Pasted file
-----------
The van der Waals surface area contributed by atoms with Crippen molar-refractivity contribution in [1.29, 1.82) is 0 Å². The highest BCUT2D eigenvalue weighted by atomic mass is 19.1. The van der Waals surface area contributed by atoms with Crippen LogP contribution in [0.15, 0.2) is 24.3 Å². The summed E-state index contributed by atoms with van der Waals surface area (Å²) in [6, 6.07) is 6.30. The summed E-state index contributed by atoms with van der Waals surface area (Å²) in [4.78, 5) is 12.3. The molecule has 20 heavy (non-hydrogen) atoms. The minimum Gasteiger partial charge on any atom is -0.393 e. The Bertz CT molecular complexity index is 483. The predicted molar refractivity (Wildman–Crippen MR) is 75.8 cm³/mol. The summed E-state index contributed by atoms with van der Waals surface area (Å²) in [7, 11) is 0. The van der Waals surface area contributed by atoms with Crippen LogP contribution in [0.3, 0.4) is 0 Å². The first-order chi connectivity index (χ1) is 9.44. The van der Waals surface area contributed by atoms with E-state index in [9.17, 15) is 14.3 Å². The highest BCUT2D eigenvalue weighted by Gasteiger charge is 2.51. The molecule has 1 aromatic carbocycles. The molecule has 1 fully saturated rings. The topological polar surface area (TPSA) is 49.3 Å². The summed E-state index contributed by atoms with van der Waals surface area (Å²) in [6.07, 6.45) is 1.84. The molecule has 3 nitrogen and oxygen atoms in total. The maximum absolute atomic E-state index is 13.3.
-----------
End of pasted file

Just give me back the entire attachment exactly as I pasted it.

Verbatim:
The van der Waals surface area contributed by atoms with Crippen molar-refractivity contribution in [1.29, 1.82) is 0 Å². The highest BCUT2D eigenvalue weighted by atomic mass is 19.1. The van der Waals surface area contributed by atoms with Crippen LogP contribution in [0.15, 0.2) is 24.3 Å². The summed E-state index contributed by atoms with van der Waals surface area (Å²) in [6, 6.07) is 6.30. The summed E-state index contributed by atoms with van der Waals surface area (Å²) in [4.78, 5) is 12.3. The molecule has 20 heavy (non-hydrogen) atoms. The minimum Gasteiger partial charge on any atom is -0.393 e. The Bertz CT molecular complexity index is 483. The predicted molar refractivity (Wildman–Crippen MR) is 75.8 cm³/mol. The summed E-state index contributed by atoms with van der Waals surface area (Å²) in [7, 11) is 0. The van der Waals surface area contributed by atoms with Crippen LogP contribution in [0.3, 0.4) is 0 Å². The first-order chi connectivity index (χ1) is 9.44. The van der Waals surface area contributed by atoms with E-state index in [9.17, 15) is 14.3 Å². The highest BCUT2D eigenvalue weighted by Gasteiger charge is 2.51. The molecule has 1 aromatic carbocycles. The molecule has 1 fully saturated rings. The topological polar surface area (TPSA) is 49.3 Å². The summed E-state index contributed by atoms with van der Waals surface area (Å²) in [6.07, 6.45) is 1.84. The molecule has 3 nitrogen and oxygen atoms in total. The maximum absolute atomic E-state index is 13.3.